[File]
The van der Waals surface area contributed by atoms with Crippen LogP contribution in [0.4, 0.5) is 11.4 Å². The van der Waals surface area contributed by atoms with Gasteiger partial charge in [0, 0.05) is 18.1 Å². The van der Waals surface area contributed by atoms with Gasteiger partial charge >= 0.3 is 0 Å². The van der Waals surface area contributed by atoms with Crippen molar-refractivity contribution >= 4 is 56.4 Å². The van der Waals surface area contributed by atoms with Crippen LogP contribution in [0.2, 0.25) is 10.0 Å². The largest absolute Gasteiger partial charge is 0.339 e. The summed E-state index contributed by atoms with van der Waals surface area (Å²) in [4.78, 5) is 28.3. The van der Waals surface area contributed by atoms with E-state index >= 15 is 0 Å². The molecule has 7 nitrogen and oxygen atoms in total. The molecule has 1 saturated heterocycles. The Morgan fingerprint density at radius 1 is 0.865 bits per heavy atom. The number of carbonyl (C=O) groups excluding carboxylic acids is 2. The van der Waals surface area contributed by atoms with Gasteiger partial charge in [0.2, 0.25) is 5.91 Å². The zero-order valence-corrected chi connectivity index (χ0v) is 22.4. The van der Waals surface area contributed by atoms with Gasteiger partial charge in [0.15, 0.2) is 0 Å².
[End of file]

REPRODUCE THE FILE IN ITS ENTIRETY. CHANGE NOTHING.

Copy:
The van der Waals surface area contributed by atoms with Crippen LogP contribution in [0.4, 0.5) is 11.4 Å². The van der Waals surface area contributed by atoms with Gasteiger partial charge in [0, 0.05) is 18.1 Å². The van der Waals surface area contributed by atoms with Gasteiger partial charge >= 0.3 is 0 Å². The van der Waals surface area contributed by atoms with Crippen molar-refractivity contribution >= 4 is 56.4 Å². The van der Waals surface area contributed by atoms with Crippen LogP contribution in [0.2, 0.25) is 10.0 Å². The largest absolute Gasteiger partial charge is 0.339 e. The summed E-state index contributed by atoms with van der Waals surface area (Å²) in [4.78, 5) is 28.3. The van der Waals surface area contributed by atoms with E-state index >= 15 is 0 Å². The molecule has 7 nitrogen and oxygen atoms in total. The molecule has 1 saturated heterocycles. The Morgan fingerprint density at radius 1 is 0.865 bits per heavy atom. The number of carbonyl (C=O) groups excluding carboxylic acids is 2. The van der Waals surface area contributed by atoms with Gasteiger partial charge in [0.2, 0.25) is 5.91 Å². The zero-order valence-corrected chi connectivity index (χ0v) is 22.4. The van der Waals surface area contributed by atoms with Gasteiger partial charge in [0.15, 0.2) is 0 Å².